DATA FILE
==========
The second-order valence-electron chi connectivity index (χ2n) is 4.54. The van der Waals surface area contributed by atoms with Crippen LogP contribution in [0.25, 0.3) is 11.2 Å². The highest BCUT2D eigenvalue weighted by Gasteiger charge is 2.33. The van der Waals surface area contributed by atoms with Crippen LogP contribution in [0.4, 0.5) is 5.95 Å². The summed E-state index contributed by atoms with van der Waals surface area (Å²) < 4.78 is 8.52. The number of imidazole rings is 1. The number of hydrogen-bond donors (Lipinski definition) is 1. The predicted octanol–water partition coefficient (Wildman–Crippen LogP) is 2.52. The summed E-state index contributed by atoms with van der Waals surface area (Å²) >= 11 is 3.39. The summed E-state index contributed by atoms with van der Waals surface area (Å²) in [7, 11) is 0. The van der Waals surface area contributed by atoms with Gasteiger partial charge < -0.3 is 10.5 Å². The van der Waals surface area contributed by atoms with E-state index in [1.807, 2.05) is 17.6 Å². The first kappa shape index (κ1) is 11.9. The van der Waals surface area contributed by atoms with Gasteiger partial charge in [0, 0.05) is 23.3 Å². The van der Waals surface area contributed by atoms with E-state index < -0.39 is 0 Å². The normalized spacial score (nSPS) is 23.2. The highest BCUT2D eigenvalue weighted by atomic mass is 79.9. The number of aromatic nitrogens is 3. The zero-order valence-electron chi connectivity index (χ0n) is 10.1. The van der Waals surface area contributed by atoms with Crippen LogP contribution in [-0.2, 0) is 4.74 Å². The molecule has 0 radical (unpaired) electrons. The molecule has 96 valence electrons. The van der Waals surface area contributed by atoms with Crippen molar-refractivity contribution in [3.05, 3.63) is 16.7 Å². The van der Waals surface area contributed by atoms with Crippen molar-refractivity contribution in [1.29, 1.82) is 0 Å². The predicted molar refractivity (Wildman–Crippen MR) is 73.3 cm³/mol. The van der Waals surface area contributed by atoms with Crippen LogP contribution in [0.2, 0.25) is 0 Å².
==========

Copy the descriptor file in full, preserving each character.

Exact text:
The second-order valence-electron chi connectivity index (χ2n) is 4.54. The van der Waals surface area contributed by atoms with Crippen LogP contribution in [0.25, 0.3) is 11.2 Å². The highest BCUT2D eigenvalue weighted by Gasteiger charge is 2.33. The van der Waals surface area contributed by atoms with Crippen LogP contribution in [0.4, 0.5) is 5.95 Å². The summed E-state index contributed by atoms with van der Waals surface area (Å²) < 4.78 is 8.52. The number of imidazole rings is 1. The number of hydrogen-bond donors (Lipinski definition) is 1. The predicted octanol–water partition coefficient (Wildman–Crippen LogP) is 2.52. The summed E-state index contributed by atoms with van der Waals surface area (Å²) >= 11 is 3.39. The summed E-state index contributed by atoms with van der Waals surface area (Å²) in [7, 11) is 0. The van der Waals surface area contributed by atoms with Gasteiger partial charge < -0.3 is 10.5 Å². The van der Waals surface area contributed by atoms with E-state index in [1.807, 2.05) is 17.6 Å². The first kappa shape index (κ1) is 11.9. The van der Waals surface area contributed by atoms with Gasteiger partial charge in [0, 0.05) is 23.3 Å². The van der Waals surface area contributed by atoms with E-state index < -0.39 is 0 Å². The normalized spacial score (nSPS) is 23.2. The highest BCUT2D eigenvalue weighted by atomic mass is 79.9. The number of aromatic nitrogens is 3. The zero-order valence-electron chi connectivity index (χ0n) is 10.1. The van der Waals surface area contributed by atoms with Crippen LogP contribution in [-0.2, 0) is 4.74 Å². The molecule has 0 radical (unpaired) electrons. The molecule has 96 valence electrons. The van der Waals surface area contributed by atoms with Crippen molar-refractivity contribution in [3.05, 3.63) is 16.7 Å². The van der Waals surface area contributed by atoms with Crippen molar-refractivity contribution in [1.29, 1.82) is 0 Å². The predicted molar refractivity (Wildman–Crippen MR) is 73.3 cm³/mol. The van der Waals surface area contributed by atoms with Crippen LogP contribution in [0.2, 0.25) is 0 Å².